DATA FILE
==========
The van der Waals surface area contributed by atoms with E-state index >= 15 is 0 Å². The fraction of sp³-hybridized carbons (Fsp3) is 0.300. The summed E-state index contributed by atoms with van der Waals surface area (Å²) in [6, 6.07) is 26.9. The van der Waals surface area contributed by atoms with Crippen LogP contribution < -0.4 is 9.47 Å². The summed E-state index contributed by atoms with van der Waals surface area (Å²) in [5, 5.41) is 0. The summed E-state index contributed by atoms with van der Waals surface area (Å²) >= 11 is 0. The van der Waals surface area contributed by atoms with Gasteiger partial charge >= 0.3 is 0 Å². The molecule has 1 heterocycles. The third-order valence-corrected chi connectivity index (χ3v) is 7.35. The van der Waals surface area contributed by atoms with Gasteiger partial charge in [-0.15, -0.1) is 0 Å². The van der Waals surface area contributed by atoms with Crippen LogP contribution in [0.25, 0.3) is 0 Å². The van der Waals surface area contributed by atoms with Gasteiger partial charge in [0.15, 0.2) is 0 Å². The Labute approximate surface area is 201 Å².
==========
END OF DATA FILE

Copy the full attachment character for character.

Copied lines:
The van der Waals surface area contributed by atoms with E-state index >= 15 is 0 Å². The fraction of sp³-hybridized carbons (Fsp3) is 0.300. The summed E-state index contributed by atoms with van der Waals surface area (Å²) in [6, 6.07) is 26.9. The van der Waals surface area contributed by atoms with Crippen LogP contribution < -0.4 is 9.47 Å². The summed E-state index contributed by atoms with van der Waals surface area (Å²) in [5, 5.41) is 0. The summed E-state index contributed by atoms with van der Waals surface area (Å²) >= 11 is 0. The van der Waals surface area contributed by atoms with Gasteiger partial charge >= 0.3 is 0 Å². The molecule has 1 heterocycles. The third-order valence-corrected chi connectivity index (χ3v) is 7.35. The van der Waals surface area contributed by atoms with Gasteiger partial charge in [-0.15, -0.1) is 0 Å². The van der Waals surface area contributed by atoms with Crippen LogP contribution in [0.25, 0.3) is 0 Å². The van der Waals surface area contributed by atoms with Gasteiger partial charge in [0.15, 0.2) is 0 Å². The Labute approximate surface area is 201 Å².